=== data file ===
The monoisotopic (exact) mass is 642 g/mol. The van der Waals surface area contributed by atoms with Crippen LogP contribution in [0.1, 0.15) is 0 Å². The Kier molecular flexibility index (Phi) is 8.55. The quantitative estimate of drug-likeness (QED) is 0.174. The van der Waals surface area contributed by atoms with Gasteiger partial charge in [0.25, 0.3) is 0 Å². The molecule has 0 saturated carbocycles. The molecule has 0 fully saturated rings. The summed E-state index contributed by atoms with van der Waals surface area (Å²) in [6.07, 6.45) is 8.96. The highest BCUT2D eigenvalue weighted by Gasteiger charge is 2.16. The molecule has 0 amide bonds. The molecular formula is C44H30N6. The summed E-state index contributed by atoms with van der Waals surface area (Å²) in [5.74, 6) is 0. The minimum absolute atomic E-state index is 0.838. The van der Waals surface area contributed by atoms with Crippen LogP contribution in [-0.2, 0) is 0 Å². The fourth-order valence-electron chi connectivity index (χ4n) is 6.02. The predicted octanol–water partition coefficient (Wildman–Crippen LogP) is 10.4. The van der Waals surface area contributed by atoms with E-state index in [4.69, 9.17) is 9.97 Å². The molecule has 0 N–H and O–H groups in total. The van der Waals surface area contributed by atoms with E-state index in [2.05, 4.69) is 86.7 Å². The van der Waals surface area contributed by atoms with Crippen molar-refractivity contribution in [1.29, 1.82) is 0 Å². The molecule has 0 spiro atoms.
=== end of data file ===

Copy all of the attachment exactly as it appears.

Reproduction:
The monoisotopic (exact) mass is 642 g/mol. The van der Waals surface area contributed by atoms with Crippen LogP contribution in [0.1, 0.15) is 0 Å². The Kier molecular flexibility index (Phi) is 8.55. The quantitative estimate of drug-likeness (QED) is 0.174. The van der Waals surface area contributed by atoms with Gasteiger partial charge in [0.25, 0.3) is 0 Å². The molecule has 0 saturated carbocycles. The molecule has 0 fully saturated rings. The summed E-state index contributed by atoms with van der Waals surface area (Å²) in [6.07, 6.45) is 8.96. The highest BCUT2D eigenvalue weighted by Gasteiger charge is 2.16. The molecule has 0 amide bonds. The molecular formula is C44H30N6. The summed E-state index contributed by atoms with van der Waals surface area (Å²) in [5.74, 6) is 0. The minimum absolute atomic E-state index is 0.838. The van der Waals surface area contributed by atoms with Crippen LogP contribution in [-0.2, 0) is 0 Å². The fourth-order valence-electron chi connectivity index (χ4n) is 6.02. The predicted octanol–water partition coefficient (Wildman–Crippen LogP) is 10.4. The van der Waals surface area contributed by atoms with E-state index in [4.69, 9.17) is 9.97 Å². The molecule has 0 N–H and O–H groups in total. The van der Waals surface area contributed by atoms with E-state index in [2.05, 4.69) is 86.7 Å². The van der Waals surface area contributed by atoms with Crippen molar-refractivity contribution in [1.29, 1.82) is 0 Å². The molecule has 0 spiro atoms.